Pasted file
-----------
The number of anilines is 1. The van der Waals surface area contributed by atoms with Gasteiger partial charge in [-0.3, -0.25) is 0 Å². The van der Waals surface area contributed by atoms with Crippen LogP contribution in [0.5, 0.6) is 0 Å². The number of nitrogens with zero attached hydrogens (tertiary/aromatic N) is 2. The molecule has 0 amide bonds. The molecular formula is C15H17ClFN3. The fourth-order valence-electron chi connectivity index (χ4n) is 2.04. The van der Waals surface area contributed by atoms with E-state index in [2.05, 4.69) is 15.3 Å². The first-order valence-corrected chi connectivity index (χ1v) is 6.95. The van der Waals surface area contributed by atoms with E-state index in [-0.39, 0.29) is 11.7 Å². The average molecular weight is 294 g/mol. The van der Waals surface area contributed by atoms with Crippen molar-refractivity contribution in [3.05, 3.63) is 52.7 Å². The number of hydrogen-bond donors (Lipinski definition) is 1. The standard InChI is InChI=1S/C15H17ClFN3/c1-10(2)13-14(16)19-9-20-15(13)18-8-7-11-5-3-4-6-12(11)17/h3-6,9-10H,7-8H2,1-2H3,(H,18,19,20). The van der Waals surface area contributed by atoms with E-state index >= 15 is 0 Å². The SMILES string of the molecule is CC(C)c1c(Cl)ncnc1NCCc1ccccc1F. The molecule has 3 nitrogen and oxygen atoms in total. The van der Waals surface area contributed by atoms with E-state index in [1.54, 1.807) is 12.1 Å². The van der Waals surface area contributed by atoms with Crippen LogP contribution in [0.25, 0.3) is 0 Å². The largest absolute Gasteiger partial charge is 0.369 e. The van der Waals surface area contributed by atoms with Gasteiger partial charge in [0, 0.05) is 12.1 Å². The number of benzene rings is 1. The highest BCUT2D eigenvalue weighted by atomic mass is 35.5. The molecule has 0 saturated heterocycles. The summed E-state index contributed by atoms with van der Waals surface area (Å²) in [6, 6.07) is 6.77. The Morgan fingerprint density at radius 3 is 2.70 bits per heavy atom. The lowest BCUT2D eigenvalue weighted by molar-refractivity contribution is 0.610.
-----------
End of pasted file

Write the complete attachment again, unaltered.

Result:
The number of anilines is 1. The van der Waals surface area contributed by atoms with Gasteiger partial charge in [-0.3, -0.25) is 0 Å². The van der Waals surface area contributed by atoms with Crippen LogP contribution in [0.5, 0.6) is 0 Å². The number of nitrogens with zero attached hydrogens (tertiary/aromatic N) is 2. The molecule has 0 amide bonds. The molecular formula is C15H17ClFN3. The fourth-order valence-electron chi connectivity index (χ4n) is 2.04. The van der Waals surface area contributed by atoms with E-state index in [2.05, 4.69) is 15.3 Å². The first-order valence-corrected chi connectivity index (χ1v) is 6.95. The van der Waals surface area contributed by atoms with E-state index in [-0.39, 0.29) is 11.7 Å². The average molecular weight is 294 g/mol. The van der Waals surface area contributed by atoms with Crippen molar-refractivity contribution in [3.05, 3.63) is 52.7 Å². The number of hydrogen-bond donors (Lipinski definition) is 1. The standard InChI is InChI=1S/C15H17ClFN3/c1-10(2)13-14(16)19-9-20-15(13)18-8-7-11-5-3-4-6-12(11)17/h3-6,9-10H,7-8H2,1-2H3,(H,18,19,20). The van der Waals surface area contributed by atoms with E-state index >= 15 is 0 Å². The SMILES string of the molecule is CC(C)c1c(Cl)ncnc1NCCc1ccccc1F. The molecule has 3 nitrogen and oxygen atoms in total. The van der Waals surface area contributed by atoms with E-state index in [1.54, 1.807) is 12.1 Å². The van der Waals surface area contributed by atoms with Crippen LogP contribution in [0.25, 0.3) is 0 Å². The largest absolute Gasteiger partial charge is 0.369 e. The van der Waals surface area contributed by atoms with Gasteiger partial charge in [0, 0.05) is 12.1 Å². The number of benzene rings is 1. The highest BCUT2D eigenvalue weighted by atomic mass is 35.5. The molecule has 0 saturated heterocycles. The summed E-state index contributed by atoms with van der Waals surface area (Å²) in [6, 6.07) is 6.77. The Morgan fingerprint density at radius 3 is 2.70 bits per heavy atom. The lowest BCUT2D eigenvalue weighted by molar-refractivity contribution is 0.610.